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Friday, December 4, 2020
Ian Cubitts
Ian Cubitts

Model predicts at-risk species

New research from the Australian National University (ANU) could be used as an early warning signal to help protect plants and animals from extinction.

Co-author, PhD candidate Alexander Skeels, said the model could allow scientists to predict which currently thriving species may have biological features that could lead them to becoming threatened in the future.

“This work could help target preventative conservation efforts, allowing managers to step in before a species declines towards extinction,” Mr Skeels said.

Using a group of Australian plants, Hakea, the researchers developed a model to identify features common to threatened species. 

“We focused on Hakea because it is one of Australia’s most diverse genera of plants, with many species found in Southwest Australia – an area that’s now lost over 70% of its natural habitat due to human land use,” Mr Skeels said.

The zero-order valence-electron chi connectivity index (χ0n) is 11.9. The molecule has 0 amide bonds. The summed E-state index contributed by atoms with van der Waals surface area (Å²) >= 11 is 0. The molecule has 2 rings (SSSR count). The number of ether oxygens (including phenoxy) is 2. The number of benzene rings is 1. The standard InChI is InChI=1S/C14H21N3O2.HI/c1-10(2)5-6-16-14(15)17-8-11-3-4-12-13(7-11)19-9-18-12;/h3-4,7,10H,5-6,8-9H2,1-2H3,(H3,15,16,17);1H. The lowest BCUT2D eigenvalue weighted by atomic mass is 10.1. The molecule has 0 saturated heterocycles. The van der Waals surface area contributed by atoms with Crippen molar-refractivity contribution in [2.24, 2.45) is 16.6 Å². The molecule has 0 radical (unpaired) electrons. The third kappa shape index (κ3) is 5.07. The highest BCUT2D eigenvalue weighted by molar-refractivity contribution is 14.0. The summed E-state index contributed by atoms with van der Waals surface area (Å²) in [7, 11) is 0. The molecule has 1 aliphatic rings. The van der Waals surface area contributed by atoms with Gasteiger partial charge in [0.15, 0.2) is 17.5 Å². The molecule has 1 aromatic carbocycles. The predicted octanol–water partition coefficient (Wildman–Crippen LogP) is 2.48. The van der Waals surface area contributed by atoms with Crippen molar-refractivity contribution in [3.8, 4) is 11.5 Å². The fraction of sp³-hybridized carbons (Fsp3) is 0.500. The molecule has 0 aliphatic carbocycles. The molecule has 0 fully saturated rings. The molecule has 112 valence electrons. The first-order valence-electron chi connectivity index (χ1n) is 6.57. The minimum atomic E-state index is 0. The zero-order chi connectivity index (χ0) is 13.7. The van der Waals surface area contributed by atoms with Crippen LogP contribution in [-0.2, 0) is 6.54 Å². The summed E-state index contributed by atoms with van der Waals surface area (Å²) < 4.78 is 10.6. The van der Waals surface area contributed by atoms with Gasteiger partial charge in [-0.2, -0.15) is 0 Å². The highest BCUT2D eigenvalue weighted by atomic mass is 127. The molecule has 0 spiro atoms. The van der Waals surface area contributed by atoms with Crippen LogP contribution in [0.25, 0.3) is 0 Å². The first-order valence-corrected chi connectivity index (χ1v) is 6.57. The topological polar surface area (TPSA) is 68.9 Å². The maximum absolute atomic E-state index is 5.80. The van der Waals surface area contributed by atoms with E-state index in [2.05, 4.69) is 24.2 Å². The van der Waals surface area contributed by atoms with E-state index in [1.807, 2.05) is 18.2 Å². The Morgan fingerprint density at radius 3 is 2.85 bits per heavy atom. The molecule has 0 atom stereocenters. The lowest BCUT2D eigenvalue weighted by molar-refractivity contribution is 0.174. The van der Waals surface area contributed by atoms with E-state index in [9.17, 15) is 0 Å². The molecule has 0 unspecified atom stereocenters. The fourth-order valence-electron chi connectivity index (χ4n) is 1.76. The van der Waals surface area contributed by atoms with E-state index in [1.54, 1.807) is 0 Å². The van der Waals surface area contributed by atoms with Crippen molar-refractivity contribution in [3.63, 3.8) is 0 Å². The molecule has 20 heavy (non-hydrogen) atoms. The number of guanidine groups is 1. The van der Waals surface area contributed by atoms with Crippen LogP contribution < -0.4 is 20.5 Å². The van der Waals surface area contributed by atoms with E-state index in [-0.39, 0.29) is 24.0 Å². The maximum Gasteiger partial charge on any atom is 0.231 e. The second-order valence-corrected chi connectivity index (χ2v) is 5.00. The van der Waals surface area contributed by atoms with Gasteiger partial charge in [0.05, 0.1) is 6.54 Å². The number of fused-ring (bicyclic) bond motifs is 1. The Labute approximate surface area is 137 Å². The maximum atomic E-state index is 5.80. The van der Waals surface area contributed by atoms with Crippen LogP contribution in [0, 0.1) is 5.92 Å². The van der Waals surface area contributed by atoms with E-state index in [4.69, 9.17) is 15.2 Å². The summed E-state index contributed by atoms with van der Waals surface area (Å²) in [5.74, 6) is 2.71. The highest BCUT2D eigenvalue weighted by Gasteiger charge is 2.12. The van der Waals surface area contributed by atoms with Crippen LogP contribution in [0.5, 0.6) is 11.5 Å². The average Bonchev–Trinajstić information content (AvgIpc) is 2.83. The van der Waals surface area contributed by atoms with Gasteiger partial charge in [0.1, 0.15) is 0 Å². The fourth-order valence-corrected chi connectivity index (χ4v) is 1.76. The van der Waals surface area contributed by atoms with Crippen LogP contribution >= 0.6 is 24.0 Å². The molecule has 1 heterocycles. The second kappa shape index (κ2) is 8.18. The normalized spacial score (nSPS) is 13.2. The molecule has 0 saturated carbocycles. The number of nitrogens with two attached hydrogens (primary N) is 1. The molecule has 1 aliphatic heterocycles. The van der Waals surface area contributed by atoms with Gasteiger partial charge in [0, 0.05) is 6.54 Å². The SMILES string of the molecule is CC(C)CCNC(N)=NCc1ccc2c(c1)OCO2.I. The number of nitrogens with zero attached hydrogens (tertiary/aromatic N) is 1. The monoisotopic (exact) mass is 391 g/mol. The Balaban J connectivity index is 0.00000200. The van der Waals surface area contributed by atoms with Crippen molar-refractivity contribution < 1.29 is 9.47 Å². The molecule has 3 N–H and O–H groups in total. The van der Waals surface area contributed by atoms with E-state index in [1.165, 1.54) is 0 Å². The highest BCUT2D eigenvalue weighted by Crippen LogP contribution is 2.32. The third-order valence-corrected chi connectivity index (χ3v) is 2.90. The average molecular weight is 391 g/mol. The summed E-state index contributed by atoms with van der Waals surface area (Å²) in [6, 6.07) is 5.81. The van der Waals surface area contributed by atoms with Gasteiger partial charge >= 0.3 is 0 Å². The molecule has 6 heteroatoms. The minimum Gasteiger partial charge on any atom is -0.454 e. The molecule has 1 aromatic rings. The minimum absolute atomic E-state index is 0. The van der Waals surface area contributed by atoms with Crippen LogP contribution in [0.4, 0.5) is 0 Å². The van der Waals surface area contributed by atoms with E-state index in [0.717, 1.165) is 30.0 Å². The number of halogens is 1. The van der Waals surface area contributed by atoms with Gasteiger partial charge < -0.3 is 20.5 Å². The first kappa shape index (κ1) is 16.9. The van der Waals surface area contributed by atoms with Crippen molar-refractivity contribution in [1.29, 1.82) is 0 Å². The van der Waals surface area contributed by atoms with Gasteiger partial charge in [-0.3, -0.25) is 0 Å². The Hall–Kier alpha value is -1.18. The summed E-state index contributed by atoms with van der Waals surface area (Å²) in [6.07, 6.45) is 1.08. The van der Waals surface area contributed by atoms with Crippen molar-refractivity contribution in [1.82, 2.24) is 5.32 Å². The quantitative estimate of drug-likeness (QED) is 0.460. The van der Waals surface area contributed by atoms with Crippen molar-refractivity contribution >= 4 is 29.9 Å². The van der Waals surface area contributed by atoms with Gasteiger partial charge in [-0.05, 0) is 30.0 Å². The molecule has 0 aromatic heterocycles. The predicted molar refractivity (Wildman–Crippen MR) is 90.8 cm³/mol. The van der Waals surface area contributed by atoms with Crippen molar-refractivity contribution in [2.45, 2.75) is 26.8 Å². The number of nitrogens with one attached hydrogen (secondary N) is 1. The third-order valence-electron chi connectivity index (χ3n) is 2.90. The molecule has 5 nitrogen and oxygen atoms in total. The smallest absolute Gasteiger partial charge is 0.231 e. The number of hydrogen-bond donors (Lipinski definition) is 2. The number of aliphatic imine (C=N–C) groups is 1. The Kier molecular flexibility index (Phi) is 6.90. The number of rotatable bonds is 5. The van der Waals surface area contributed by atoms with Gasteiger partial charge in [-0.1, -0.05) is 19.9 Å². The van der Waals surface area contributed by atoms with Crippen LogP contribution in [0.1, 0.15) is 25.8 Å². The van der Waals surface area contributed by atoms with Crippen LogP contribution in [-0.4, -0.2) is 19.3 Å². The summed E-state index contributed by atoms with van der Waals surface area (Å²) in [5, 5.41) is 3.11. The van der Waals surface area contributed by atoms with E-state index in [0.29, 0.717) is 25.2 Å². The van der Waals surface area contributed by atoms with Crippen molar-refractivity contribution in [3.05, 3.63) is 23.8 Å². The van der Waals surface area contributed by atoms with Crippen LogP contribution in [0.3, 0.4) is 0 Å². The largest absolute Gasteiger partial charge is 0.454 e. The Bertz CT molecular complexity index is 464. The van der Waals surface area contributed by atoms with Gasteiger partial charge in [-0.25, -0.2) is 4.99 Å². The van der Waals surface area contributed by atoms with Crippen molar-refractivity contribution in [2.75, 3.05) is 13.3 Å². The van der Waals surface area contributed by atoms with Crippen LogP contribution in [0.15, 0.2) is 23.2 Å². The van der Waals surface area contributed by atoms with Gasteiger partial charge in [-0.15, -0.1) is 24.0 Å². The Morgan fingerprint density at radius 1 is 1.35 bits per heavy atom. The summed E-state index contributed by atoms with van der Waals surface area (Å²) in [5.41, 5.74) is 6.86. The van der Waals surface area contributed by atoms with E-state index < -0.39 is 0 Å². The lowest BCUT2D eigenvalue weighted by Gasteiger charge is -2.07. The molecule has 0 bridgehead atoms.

“So Hakea may be particularly vulnerable in the future. But our method can be applied to many other groups of organisms worldwide.” 

The team found a couple of key traits that make species of Hakea more likely to join the threatened species list.

“We found species which are evolutionarily ‘distinct’ – or have few close relatives and have been evolving independently for some time – are more at risk,” Mr Skeels said. 

“The reasons for this are unclear, but one possibility is that some of their close relatives may’ve already become extinct in the past, so that lineage had features which made them vulnerable to extinction. 

“In these cases, the isolated species are a kind of last person standing of an evolutionary lineage with high rates of historical extinction.”  

Plant species with short flowering periods are also more likely to face extinction in the future.  

“Species that flower for brief periods only have a small window for pollination to happen,” Mr Skeels said.

“Any factors that make pollination less reliable, like a rapidly changing climate affecting the activity of pollinating insects, will impact these species more than those with a longer flowing period. This can in turn make it hard for the species to maintain large populations, which will increase the risk of it becoming extinct.” 

The research has been published in Proceedings of the Royal Society B.

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